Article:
I’m sorry, Netflix, but did you not expect this? Did you think you were going to send your tidy little tweet about how awesome your prices are and that everyone was going to cheer you on? You should’ve known this was going to be contentious. The old adage still holds “if you fail to plan, you plan to fail”.
Basically, what Netflix says to us is that they like Twitter as a one-way broadcast mechanism, but if someone says something back, they will not engage. I understand that the volume of things to respond to is staggering, and it would be pure insanity to expect this poor social media person to respond to each one. What could work very well, though, is a tweet saying “We hear your feedback loud and clear and will be in touch with next steps”. What comes after this tweet really depends on what your business intends to do: if you intend to make changes, say you are sorry and say you will be backtracking or making new decisions. If you don’t plan to take critique into account, still say you are sorry, but you are sticking to your guns because X, Y and Z. Whatever you plan to do, don’t bullshit. Opaque PR spin serves no one. This brings me to my next point…
Don’t spin and don’t insult your customers:
I’ve been watching Twitter and Facebook reactions for a few hours, and one thing is clear: more people are offended by the smug blogpost full of PR spin than by the actual price hike. I know I am. Hey, we get it — business is tough. Many of us, consumers, have lost or are losing jobs, and our dollar is getting squeezed everywhere. We get it, you have to raise prices.But please don’t insult our intelligence by saying “here’s the lowest price ever!” only to find out in the next paragraph that we are actually paying twice now. We are smarter than you think, and spin doesn’t work in social. Just don’t do it. I’d rather you not tweet or blog if you can’t be at least somewhat honest. Ah, yes, everyone’s favorite topic of transparency. I’m not saying you should publish your financials or proprietary / competitive info, but treating us like we can’t do math is insulting.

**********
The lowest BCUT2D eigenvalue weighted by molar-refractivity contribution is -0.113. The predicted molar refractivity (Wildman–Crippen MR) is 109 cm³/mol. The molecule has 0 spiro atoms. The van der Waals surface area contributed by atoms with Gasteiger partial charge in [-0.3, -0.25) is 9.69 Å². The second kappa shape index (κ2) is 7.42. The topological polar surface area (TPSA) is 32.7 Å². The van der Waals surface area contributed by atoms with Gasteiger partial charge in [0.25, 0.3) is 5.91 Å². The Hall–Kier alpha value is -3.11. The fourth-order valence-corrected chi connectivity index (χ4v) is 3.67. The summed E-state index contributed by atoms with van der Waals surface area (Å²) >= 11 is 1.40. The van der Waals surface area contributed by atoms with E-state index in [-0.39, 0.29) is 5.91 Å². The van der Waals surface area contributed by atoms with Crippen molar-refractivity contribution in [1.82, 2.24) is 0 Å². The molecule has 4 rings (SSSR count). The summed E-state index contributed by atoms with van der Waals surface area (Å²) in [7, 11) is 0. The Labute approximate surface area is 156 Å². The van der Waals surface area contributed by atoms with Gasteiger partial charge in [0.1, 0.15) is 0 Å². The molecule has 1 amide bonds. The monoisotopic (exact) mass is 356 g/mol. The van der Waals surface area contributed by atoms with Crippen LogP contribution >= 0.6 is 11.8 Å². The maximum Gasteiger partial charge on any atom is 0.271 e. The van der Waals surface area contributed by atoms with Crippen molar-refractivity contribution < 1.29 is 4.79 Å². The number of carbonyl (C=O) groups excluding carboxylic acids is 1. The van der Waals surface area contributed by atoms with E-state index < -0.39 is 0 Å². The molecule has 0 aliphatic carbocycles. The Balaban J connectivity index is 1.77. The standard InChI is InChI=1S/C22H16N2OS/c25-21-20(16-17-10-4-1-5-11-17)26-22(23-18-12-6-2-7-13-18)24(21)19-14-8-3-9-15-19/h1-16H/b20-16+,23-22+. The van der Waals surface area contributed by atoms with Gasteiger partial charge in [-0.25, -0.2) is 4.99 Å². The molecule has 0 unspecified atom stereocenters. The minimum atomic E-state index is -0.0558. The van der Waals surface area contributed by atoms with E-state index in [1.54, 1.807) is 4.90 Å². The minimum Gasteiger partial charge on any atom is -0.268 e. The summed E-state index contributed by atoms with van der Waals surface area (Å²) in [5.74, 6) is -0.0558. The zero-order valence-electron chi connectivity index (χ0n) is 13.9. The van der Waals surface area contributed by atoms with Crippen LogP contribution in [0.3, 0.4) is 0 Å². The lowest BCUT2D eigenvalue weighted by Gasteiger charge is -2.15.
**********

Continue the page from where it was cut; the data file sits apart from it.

Please see the screenshot below for verbiage of the blogpost:
Please note how different the voice in the blogpost is different from email. In the email, Netflix is honest about raising prices due to costs. Nice and honest, and to the point!
Raising prices is fine, with caveats:
See above: we get that you have to raise prices. However, there are a few caveats:
Don’t treat social as an afterthought:
I know the blogger / social media person is usually just relaying the message from the company to the customers. And here’s the kicker: social should have a seat at the table and not be an afterthought in a company’s operations. Rather than making product decisions and thinking through a PR plan, only to loop in social after the fact, why not make social part of the conversation from the beginning? Hey, we are thinking of raising our prices by 40%? What do you think will happen on Facebook? Or should we not even say anything and just “surprise” people? You need to think these things through and make social a part of every conversation that will impact the external audience from the beginning. Clearly, folks at Neflix didn’t work together to hatch this plan. Personally, I know I’d never approve a blogpost that took this tone. How you say something matters. See above point about spin.
And this is why I think it’s a far more important and complex conversation to talk about the processes that govern our use of tools than features of tools themselves. This is why this fascinates me more than Circles on G+ (which are really cool by the way!)